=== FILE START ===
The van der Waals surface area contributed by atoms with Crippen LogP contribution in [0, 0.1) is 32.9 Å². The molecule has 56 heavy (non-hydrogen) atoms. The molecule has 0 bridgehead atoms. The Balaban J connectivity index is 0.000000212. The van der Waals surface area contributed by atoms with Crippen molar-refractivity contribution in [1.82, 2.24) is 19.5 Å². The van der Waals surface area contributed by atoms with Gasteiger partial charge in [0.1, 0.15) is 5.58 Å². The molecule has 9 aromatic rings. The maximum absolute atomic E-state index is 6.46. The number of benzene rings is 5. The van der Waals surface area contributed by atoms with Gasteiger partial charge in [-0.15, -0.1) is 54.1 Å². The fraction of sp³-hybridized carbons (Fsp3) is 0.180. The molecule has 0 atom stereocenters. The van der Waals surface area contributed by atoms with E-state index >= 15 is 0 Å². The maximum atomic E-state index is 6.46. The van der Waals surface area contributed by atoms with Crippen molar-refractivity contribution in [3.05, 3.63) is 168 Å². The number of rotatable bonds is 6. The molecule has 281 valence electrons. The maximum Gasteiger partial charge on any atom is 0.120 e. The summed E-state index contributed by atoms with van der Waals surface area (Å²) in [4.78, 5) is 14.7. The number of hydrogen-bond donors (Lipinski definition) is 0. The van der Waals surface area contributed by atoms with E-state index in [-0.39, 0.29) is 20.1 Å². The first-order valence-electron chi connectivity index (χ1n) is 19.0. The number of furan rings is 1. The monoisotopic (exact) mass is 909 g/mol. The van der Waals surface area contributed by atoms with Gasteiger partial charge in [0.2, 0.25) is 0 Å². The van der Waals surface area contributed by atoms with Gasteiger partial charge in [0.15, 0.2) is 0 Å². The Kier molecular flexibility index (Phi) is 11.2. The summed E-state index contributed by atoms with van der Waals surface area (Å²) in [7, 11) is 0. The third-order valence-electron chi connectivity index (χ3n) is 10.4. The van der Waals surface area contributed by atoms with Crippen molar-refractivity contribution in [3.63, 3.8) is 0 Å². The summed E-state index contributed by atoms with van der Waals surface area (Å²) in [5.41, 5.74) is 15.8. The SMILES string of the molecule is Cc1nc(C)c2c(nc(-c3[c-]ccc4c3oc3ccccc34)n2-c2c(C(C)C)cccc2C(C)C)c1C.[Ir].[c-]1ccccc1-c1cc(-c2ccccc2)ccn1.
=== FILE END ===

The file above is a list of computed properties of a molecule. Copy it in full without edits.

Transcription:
The van der Waals surface area contributed by atoms with Crippen LogP contribution in [0, 0.1) is 32.9 Å². The molecule has 56 heavy (non-hydrogen) atoms. The molecule has 0 bridgehead atoms. The Balaban J connectivity index is 0.000000212. The van der Waals surface area contributed by atoms with Crippen molar-refractivity contribution in [1.82, 2.24) is 19.5 Å². The van der Waals surface area contributed by atoms with Gasteiger partial charge in [0.1, 0.15) is 5.58 Å². The molecule has 9 aromatic rings. The maximum absolute atomic E-state index is 6.46. The number of benzene rings is 5. The van der Waals surface area contributed by atoms with Gasteiger partial charge in [-0.15, -0.1) is 54.1 Å². The fraction of sp³-hybridized carbons (Fsp3) is 0.180. The molecule has 0 atom stereocenters. The van der Waals surface area contributed by atoms with E-state index >= 15 is 0 Å². The maximum atomic E-state index is 6.46. The van der Waals surface area contributed by atoms with Crippen molar-refractivity contribution in [3.05, 3.63) is 168 Å². The number of rotatable bonds is 6. The molecule has 281 valence electrons. The maximum Gasteiger partial charge on any atom is 0.120 e. The summed E-state index contributed by atoms with van der Waals surface area (Å²) in [4.78, 5) is 14.7. The number of hydrogen-bond donors (Lipinski definition) is 0. The van der Waals surface area contributed by atoms with E-state index in [-0.39, 0.29) is 20.1 Å². The first-order valence-electron chi connectivity index (χ1n) is 19.0. The number of furan rings is 1. The monoisotopic (exact) mass is 909 g/mol. The van der Waals surface area contributed by atoms with Gasteiger partial charge in [0.2, 0.25) is 0 Å². The van der Waals surface area contributed by atoms with Gasteiger partial charge in [0.15, 0.2) is 0 Å². The Kier molecular flexibility index (Phi) is 11.2. The summed E-state index contributed by atoms with van der Waals surface area (Å²) in [7, 11) is 0. The third-order valence-electron chi connectivity index (χ3n) is 10.4. The van der Waals surface area contributed by atoms with Crippen molar-refractivity contribution in [3.63, 3.8) is 0 Å². The summed E-state index contributed by atoms with van der Waals surface area (Å²) in [5.41, 5.74) is 15.8. The SMILES string of the molecule is Cc1nc(C)c2c(nc(-c3[c-]ccc4c3oc3ccccc34)n2-c2c(C(C)C)cccc2C(C)C)c1C.[Ir].[c-]1ccccc1-c1cc(-c2ccccc2)ccn1.